Contributing to the Astronomy & Data Science Toolkit
The toolkit is in its infancy and for it to be a success we need people to help us create and share content. We are always looking for people keen on contributing. The contribution process is a three step process:
- Content is added to our repository on GitHub or it is sent to us directly via email to firstname.lastname@example.org.
- The content is verified by the community or by the OAD Data Science Working Group. You can either create a pull request, or we can create one for you if you are not familiar with using GitHub.
- Once the content is on GitHub somebody from the OAD Data Science Working Group will add the new entry to our database so that it is available on the toolkit search page.
Ways of contributing.
Below are a list of ways to contribute. These are meant to be taken as suggestions.
If you have ever taught astronomy using data science techniques or you are a data scientist who has used astronomy examples to teach data science, please consider sharing your teaching materials. You can either directly contribute to GitHub or send us the materials directly via email to email@example.com.
Few Astronomy summer schools and extra-curricular programmes use any form of assessment. This deprives students of the opportunity to both experience and demonstrate their achievements; and doesn't allow the ability to show others that they achieved what they intended. The toolkit strives towards providing high quality pre- and post-assessments. Please share any assessments you have with us.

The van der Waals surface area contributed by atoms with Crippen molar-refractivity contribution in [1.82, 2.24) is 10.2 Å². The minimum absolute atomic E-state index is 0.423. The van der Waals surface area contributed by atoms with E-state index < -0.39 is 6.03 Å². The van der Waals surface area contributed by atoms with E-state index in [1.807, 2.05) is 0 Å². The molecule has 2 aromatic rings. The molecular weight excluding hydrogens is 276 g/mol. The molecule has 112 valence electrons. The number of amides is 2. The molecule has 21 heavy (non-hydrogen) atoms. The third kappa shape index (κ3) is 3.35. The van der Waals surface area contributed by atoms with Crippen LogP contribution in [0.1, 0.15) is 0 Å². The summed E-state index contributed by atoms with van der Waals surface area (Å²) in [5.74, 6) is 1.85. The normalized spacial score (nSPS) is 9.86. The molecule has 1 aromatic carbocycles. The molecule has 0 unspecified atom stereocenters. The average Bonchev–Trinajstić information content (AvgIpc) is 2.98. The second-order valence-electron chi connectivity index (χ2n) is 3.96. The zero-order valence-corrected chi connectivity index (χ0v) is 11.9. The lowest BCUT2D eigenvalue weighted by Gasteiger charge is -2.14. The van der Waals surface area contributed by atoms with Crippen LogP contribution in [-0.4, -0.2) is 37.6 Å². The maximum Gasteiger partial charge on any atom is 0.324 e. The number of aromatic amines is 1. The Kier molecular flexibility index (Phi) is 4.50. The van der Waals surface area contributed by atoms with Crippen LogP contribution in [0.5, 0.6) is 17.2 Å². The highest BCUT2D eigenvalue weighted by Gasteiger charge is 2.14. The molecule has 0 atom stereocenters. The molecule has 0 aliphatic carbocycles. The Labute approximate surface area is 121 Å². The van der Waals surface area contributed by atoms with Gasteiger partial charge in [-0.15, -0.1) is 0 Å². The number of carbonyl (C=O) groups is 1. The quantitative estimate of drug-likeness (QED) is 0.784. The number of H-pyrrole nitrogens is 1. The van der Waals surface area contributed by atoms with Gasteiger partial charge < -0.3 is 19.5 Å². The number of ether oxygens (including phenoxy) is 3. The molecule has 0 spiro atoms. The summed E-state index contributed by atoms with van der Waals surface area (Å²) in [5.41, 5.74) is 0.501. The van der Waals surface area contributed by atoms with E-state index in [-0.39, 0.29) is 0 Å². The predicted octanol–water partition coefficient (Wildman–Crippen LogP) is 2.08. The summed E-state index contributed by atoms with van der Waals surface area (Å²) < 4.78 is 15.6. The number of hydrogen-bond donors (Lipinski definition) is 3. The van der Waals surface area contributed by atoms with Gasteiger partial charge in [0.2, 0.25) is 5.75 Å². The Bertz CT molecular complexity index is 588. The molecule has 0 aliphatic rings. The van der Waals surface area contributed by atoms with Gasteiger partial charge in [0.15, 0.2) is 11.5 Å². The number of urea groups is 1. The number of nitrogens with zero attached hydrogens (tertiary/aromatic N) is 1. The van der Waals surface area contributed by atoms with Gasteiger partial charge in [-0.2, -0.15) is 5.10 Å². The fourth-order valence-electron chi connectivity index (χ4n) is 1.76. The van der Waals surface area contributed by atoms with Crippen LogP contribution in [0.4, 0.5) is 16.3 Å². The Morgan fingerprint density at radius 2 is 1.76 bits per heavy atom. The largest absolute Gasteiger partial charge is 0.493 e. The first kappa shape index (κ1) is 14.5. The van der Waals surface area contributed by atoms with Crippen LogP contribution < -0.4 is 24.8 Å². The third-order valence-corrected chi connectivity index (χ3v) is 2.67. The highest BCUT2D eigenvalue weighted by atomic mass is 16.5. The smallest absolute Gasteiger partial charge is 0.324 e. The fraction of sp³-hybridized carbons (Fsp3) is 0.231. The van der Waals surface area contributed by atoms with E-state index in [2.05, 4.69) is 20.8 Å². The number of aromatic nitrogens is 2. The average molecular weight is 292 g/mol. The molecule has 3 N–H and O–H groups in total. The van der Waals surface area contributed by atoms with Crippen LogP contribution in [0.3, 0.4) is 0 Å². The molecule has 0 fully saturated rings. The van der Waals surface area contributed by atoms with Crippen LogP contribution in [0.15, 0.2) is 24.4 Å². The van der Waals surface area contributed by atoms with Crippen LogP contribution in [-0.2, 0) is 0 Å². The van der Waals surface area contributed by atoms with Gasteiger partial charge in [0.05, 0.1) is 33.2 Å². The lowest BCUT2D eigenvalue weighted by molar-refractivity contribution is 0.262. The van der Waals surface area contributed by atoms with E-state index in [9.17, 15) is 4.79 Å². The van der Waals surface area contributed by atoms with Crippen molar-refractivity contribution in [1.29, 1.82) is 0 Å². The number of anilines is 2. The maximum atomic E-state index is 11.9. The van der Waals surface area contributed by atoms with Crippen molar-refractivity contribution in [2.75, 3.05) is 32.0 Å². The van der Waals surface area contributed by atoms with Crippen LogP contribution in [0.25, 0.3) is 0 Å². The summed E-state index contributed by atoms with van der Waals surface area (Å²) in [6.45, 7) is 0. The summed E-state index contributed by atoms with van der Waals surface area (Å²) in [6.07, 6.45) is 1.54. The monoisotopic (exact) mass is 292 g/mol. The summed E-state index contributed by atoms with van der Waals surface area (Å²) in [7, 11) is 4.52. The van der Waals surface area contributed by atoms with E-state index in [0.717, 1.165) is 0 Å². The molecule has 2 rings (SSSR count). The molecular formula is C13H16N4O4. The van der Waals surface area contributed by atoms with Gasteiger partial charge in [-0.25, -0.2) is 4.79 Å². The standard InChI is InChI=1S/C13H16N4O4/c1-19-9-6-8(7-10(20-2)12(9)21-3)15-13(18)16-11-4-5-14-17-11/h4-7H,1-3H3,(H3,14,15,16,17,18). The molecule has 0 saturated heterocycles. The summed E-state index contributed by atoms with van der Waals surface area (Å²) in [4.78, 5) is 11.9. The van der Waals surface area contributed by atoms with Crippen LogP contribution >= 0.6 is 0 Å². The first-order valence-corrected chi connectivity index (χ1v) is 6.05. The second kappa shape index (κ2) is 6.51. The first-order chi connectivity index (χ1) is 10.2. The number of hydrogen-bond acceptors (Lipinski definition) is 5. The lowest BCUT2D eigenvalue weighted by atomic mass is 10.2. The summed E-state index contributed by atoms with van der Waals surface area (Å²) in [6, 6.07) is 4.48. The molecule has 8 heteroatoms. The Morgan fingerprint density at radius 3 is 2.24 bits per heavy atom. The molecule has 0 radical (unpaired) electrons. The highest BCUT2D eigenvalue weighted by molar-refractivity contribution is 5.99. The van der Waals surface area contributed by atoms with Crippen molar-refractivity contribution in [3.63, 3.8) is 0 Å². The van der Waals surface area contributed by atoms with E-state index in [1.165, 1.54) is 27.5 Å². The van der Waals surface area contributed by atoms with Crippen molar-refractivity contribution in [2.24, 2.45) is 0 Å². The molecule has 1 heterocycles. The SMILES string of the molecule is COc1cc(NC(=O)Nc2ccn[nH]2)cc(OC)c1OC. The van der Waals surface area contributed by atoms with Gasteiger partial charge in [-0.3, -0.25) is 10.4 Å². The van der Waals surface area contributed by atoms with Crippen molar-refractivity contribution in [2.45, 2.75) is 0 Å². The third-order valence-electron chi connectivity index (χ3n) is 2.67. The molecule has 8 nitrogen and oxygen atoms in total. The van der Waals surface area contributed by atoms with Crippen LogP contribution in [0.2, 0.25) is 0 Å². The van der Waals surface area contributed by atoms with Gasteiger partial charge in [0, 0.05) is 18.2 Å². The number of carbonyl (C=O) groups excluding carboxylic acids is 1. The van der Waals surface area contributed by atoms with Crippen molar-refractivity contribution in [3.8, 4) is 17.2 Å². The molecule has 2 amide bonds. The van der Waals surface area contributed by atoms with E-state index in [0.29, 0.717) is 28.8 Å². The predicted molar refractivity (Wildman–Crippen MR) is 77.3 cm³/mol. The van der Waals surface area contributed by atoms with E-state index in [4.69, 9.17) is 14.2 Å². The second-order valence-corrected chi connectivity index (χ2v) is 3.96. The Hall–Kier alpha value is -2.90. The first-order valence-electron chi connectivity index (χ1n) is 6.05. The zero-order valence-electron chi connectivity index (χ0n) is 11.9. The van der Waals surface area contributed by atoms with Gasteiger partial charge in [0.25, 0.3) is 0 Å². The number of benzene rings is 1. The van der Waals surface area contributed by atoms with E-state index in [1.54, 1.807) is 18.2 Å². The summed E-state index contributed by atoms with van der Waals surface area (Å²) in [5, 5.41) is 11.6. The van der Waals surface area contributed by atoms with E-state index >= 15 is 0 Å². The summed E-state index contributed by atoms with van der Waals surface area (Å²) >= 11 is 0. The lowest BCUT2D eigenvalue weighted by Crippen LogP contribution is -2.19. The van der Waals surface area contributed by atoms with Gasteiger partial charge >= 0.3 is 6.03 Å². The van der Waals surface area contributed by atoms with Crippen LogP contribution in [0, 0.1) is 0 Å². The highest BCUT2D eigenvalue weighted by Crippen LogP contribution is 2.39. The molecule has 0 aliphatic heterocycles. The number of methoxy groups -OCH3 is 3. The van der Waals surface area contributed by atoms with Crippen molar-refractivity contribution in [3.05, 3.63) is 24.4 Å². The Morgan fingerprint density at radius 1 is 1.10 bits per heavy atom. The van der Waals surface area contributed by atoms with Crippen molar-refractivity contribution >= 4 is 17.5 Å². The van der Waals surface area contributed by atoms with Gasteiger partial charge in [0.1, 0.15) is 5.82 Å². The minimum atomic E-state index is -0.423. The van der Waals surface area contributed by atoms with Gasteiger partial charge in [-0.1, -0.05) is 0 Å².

In our attempt at making the toolkit accessible to as many people as possible, we have decided to support multiple languages. To translate the website itself, fork the website repository and change the text to the language you wish to translate too. More on how to do translations here.
Coding and Content
How to upload content via GitHub
Get a GitHub account
It's required if you want to submit content to the toolkit which is hosted on GitHub. Get an account here.
Install git on your computer
To use Git on the command line, you'll need to download, install, and configure Git on your computer.
sudo apt-get install git
There is also a GUI interface known as the Desktop version which is available for Windows and for Mac OSX.
Fork a repository
Syncing a fork
If you have previously forked the repository, but it is now 'out of date' you may wish to bring your fork up to date with the main repository. You can find instructions on how to sync a fork here.
Download all the latest changes to your local repository
Once you have made changes locally you can get an overview of the files you've alterned (relative to your online repository) by typing:
Red coloured files means they have not been added. Green means they have.
To push a file to your repository clone on github type in any directory (within the OAD-Data-Science-Toolkit folder):
git add [name_of_file]
You then have to commit it (basically prepare it to be uploaded) by adding a comment describing what you did:
git commit -m 'I removed the bug causing...'
Finally push it to your online clone of the repository by typing:
Opening pull requests
If you are hoping to contribute back to the original repository, you can send a request to the original author to pull your fork into their repository by submitting a pull request.
Making the content available on the toolkit website
Once the content is on github, sombody from the OAD Data Science Working Group will add the content to the website making it searchable. See here for more info.